Canadian AutoJournal February 2018
The February 2018 issue of Canadian AutoJournal is now available online. You can flip through it here, but first, a few words from the Editor in chief of Canadian AutoJournal, Jack Kazmierski.
The Post-Weinstein Era
There’s little doubt that 2017 will be remembered for the way the Harvey Weinstein scandal changed our world. The fall of this entertainment giant, as well as the corporation that bore his name, was just the first domino in many that would follow.
Inappropriate behaviour should never be tolerated, in the workplace or anywhere else for that matter. That’s a given, or at least it should be. But the bad behaviour aside for a moment, I think the way these scandals were handled, by the many organizations and individuals involved, teaches us a number of powerful lessons about brands.
Some brands, like Weinstein’s company, were dealt a fatal blow. Others, like The Today Show, which promptly fired Matt Lauer when news about his sexual misconduct surfaced, are still doing fine.
How does this translate into the automotive world? Clearly, if there’s an issue of sexual misconduct at your place of employment, it must be dealt with immediately. The days of turning a blind eye are behind us… not that turning the other way should have ever been morally justified in anyone’s eyes.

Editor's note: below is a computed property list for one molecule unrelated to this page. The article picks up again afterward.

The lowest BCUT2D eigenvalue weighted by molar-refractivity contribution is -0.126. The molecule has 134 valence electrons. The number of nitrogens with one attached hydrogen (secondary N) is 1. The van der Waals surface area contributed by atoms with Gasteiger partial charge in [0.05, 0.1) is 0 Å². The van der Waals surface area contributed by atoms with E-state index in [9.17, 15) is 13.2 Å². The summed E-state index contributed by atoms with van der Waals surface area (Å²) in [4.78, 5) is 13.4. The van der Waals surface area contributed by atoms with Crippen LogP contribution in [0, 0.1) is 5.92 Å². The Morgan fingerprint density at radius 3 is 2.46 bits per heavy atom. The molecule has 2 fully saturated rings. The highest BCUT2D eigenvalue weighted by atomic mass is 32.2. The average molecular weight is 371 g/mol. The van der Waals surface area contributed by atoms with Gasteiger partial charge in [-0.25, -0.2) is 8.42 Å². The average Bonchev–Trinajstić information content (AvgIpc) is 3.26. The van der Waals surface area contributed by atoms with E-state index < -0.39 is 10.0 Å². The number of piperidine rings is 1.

Having said that, sexual misconduct is not the only reason why your store’s brand, or reputation, may be sullied. In fact, it really doesn’t take much—at least nothing as serious as sexual misconduct—to make customers think twice before doing business with you, if at all.
A bad experience in the service department, a salesperson who isn’t completely truthful, a rude receptionist, etc. can be enough to turn off a customer, have them take their business elsewhere, and never consider shopping at your store again.
What’s worse, is that their experience with your staff can now be shared with hundreds, if not thousands of others, thanks to the Internet and social media.
How many of us decide where to buy our goods and services based on online reviews? How many of us have almost purchased an item, but then decided otherwise at the last minute, because of reading a horror story shared with the world via the Internet?
In the past, bad customer service was easily contained. Only the customer in question, as well as his immediate family and friends would have heard about it. Now the world is their oyster, so to speak. Their discontent is available online to anyone who seeks it out, and it’s there permanently. So even if you fix the problem offline, potential customers will be able to read about the problem online for years to come.
This issue of Canadian AutoJournal deals with the challenge of branding in our modern age. We hope the material we’ve prepared, and the experts we’ve consulted, will help you to continue to build a strong brand as you set yourself apart from the pack in our modern competitive world.